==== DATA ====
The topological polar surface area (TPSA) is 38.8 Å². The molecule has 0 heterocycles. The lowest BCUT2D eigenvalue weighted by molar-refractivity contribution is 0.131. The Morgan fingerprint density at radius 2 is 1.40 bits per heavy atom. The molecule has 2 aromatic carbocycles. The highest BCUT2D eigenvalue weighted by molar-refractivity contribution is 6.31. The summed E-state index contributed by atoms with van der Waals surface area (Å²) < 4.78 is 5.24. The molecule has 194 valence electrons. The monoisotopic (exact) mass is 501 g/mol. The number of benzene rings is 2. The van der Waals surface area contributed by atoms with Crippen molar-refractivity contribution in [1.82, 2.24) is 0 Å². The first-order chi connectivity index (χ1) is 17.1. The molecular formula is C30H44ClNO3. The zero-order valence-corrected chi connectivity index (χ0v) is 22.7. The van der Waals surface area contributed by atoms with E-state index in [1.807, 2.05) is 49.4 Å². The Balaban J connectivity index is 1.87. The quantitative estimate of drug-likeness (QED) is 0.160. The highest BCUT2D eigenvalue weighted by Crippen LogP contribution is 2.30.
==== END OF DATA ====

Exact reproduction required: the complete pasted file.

The topological polar surface area (TPSA) is 38.8 Å². The molecule has 0 heterocycles. The lowest BCUT2D eigenvalue weighted by molar-refractivity contribution is 0.131. The Morgan fingerprint density at radius 2 is 1.40 bits per heavy atom. The molecule has 2 aromatic carbocycles. The highest BCUT2D eigenvalue weighted by molar-refractivity contribution is 6.31. The summed E-state index contributed by atoms with van der Waals surface area (Å²) < 4.78 is 5.24. The molecule has 194 valence electrons. The monoisotopic (exact) mass is 501 g/mol. The number of benzene rings is 2. The van der Waals surface area contributed by atoms with Crippen molar-refractivity contribution in [1.82, 2.24) is 0 Å². The first-order chi connectivity index (χ1) is 17.1. The molecular formula is C30H44ClNO3. The zero-order valence-corrected chi connectivity index (χ0v) is 22.7. The van der Waals surface area contributed by atoms with E-state index in [1.807, 2.05) is 49.4 Å². The Balaban J connectivity index is 1.87. The quantitative estimate of drug-likeness (QED) is 0.160. The highest BCUT2D eigenvalue weighted by Crippen LogP contribution is 2.30.